After all, it isn't your usual kidnapping. Ancient accounts of mythology vary on the details of pretty much everything, but they seem to agree, more or less, that Hades sees Persephone, falls in insta-love with her (an arrow from Eros might have something to do with it), lures her in with some pretty flowers, and pulls her down screaming into the Underworld.
But once he has her there, he doesn't act like your ordinary kidnapper and lock her in a closet and abuse her--at least, not as far as we're told. Rather, he marries her, at least in a common law way. He sets her up as his queen, very nearly his equal in power. When Persephone's whereabouts are discovered, and Hermes comes to bring her back above ground, Hades tells her: "Go now, Persephone, to your dark-robed mother, go, and feel kindly in your heart towards me: be not so exceedingly cast down; for I shall be no unfitting husband for you among the deathless gods, that am own brother to father Zeus. And while you are here, you shall rule all that lives and moves and shall have the greatest rights among the deathless gods: those who defraud you and do not appease your power with offerings, reverently performing rites and paying fit gifts, shall be punished for evermore."
Not what your typical kidnapper says, right? That's from the Homeric Hymn to Demeter, which at roughly the 7th century BC is one of the earliest sources we have. Clearly Hades' insta-love hasn't diminished during the months he's kept her there--and it would seem he remains much more faithful to her throughout history than nearly any other god does for his wife (yeah, I'm looking at you, Zeus). But whether Persephone has begun to feel any Stockholm Syndrome at that early stage, we can't be sure.
We do know that before she leaves, Hades sneakily feeds her a few pomegranate seeds, knowing the food of the Underworld will oblige her to return there. (Again, that's how the Homeric Hymn has it. Other sources say she eats the fruit of her own accord, though perhaps absentmindedly.)
Though Persephone returns gladly to her mother Demeter, she does honor her pomegranate pact and return every year to her husband Hades. That's when Demeter lets the Earth go cold and barren: it explains winter, see? Neat. But the seasonal issue, though rather major in the whole myth, is a sidenote to our love question.
It's clear from other myths that by the time Orpheus, Theseus, Herakles (Hercules), and other heroes brave their adventurous descents (while still alive) to the Underworld, Persephone is the realm's powerful queen, able to bestow or deny momentous supernatural favors. She gained serious authority through that kidnapping, and at the very least she learned to accept and use her new role. She gained worshippers, too: Persephone's descent to the Underworld and acquisition of afterlife-related knowledge is a central part of the Eleusinian Mysteries, an actual religious cult that practiced in Greece for centuries.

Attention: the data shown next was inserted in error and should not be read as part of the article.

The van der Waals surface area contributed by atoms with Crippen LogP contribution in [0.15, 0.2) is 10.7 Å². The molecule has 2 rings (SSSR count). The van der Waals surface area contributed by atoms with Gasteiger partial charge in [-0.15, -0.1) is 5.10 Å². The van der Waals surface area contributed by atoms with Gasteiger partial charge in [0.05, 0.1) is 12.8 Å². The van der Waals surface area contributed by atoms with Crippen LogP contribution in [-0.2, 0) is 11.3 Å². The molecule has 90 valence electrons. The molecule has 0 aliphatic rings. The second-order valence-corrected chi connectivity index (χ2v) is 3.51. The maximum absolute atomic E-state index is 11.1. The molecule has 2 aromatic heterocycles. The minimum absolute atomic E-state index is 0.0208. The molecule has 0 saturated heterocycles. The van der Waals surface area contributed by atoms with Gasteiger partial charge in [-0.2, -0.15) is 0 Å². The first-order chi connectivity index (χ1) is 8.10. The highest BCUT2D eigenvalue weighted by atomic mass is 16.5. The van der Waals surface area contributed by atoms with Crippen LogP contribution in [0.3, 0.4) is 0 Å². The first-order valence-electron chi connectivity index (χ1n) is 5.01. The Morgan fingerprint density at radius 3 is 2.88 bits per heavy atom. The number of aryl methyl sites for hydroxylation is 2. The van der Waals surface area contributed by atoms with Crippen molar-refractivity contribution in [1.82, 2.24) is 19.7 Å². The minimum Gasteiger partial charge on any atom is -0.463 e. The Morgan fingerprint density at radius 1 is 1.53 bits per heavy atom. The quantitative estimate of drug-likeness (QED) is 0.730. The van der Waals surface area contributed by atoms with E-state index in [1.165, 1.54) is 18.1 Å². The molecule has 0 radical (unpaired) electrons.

So couldn't she have learned to love her husband, too?
Plenty of us have thought it possible, and even likely. This list of books about Hades and Persephone shows how the question has fascinated several of us enough to write whole novels about it. Some go as dark and disturbing as you might expect, exploring all those Stockholm-Syndrome possibilities. Others, like mine, rewrite the relationship to eliminate most of the non-consensual portions but still retain the obstacles of dating or marrying a man whose job requires him to live in the Underworld.
For, if you look at it through the lens of modern book genres, the love story of Persephone and Hades is one of the first paranormal romances of Western civilization. The immortal who owns the Underworld and can show you around it anytime: now there's a figure who's dark and intriguing, and, yes, romantic. At least, I'm strange enough to think so. And so, perhaps, do all those other people asking Google the same question.
J.L. Campbell is an excellent writer, and proves it in this novel, where she takes some difficult and sometimes taboo themes (adultery, addictions, domestic abuse, sexually transmitted diseases) and writes with beauty and compassion about them. My heart went out to these three women and their lovers and families, who live through an exciting soap opera of problems as this novel develops. Though this is "women's fiction" rather than "romance"--because the romance genre often doesn't dare touch said taboo themes--there is plenty of romantic interest that had me sighing and cheering and feeling bereft as the relationships twisted and changed. Take for example Xavier, a serious distraction to the married Justine: he's tall, gorgeous, patient, understanding, *and* can play guitar and sing. Yeah, I see how she got distracted. Yum!